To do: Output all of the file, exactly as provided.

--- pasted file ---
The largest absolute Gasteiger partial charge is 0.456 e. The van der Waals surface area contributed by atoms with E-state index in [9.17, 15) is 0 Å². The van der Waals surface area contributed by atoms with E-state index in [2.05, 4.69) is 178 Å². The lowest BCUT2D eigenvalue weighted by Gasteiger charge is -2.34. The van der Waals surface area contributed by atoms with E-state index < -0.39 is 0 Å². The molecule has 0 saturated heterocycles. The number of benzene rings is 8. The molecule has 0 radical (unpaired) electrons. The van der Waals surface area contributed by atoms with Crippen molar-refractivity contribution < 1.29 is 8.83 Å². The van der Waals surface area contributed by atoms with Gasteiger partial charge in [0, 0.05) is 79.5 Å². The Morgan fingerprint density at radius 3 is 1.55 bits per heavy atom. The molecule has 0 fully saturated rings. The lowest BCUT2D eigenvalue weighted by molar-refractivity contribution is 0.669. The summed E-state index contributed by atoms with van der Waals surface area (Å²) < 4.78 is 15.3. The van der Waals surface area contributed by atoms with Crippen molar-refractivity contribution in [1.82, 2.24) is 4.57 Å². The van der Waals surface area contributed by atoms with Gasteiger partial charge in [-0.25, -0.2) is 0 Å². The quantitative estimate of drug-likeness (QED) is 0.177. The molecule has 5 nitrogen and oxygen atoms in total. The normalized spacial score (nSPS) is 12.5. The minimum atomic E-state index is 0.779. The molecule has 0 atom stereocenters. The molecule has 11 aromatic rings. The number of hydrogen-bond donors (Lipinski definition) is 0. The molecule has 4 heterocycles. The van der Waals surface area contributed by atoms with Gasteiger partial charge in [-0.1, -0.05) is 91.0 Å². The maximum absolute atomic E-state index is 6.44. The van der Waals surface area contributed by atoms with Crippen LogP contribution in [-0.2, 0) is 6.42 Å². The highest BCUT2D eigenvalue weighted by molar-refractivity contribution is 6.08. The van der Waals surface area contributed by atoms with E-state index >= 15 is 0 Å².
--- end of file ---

The largest absolute Gasteiger partial charge is 0.456 e. The van der Waals surface area contributed by atoms with E-state index in [9.17, 15) is 0 Å². The van der Waals surface area contributed by atoms with E-state index in [2.05, 4.69) is 178 Å². The lowest BCUT2D eigenvalue weighted by Gasteiger charge is -2.34. The van der Waals surface area contributed by atoms with E-state index < -0.39 is 0 Å². The molecule has 0 saturated heterocycles. The number of benzene rings is 8. The molecule has 0 radical (unpaired) electrons. The van der Waals surface area contributed by atoms with Crippen molar-refractivity contribution < 1.29 is 8.83 Å². The van der Waals surface area contributed by atoms with Gasteiger partial charge in [0, 0.05) is 79.5 Å². The Morgan fingerprint density at radius 3 is 1.55 bits per heavy atom. The molecule has 0 fully saturated rings. The lowest BCUT2D eigenvalue weighted by molar-refractivity contribution is 0.669. The summed E-state index contributed by atoms with van der Waals surface area (Å²) < 4.78 is 15.3. The van der Waals surface area contributed by atoms with Crippen molar-refractivity contribution in [1.82, 2.24) is 4.57 Å². The van der Waals surface area contributed by atoms with Gasteiger partial charge in [-0.25, -0.2) is 0 Å². The quantitative estimate of drug-likeness (QED) is 0.177. The molecule has 5 nitrogen and oxygen atoms in total. The normalized spacial score (nSPS) is 12.5. The minimum atomic E-state index is 0.779. The molecule has 0 atom stereocenters. The molecule has 11 aromatic rings. The number of hydrogen-bond donors (Lipinski definition) is 0. The molecule has 4 heterocycles. The van der Waals surface area contributed by atoms with Gasteiger partial charge in [-0.1, -0.05) is 91.0 Å². The maximum absolute atomic E-state index is 6.44. The van der Waals surface area contributed by atoms with Crippen LogP contribution in [-0.2, 0) is 6.42 Å². The highest BCUT2D eigenvalue weighted by molar-refractivity contribution is 6.08. The van der Waals surface area contributed by atoms with E-state index >= 15 is 0 Å².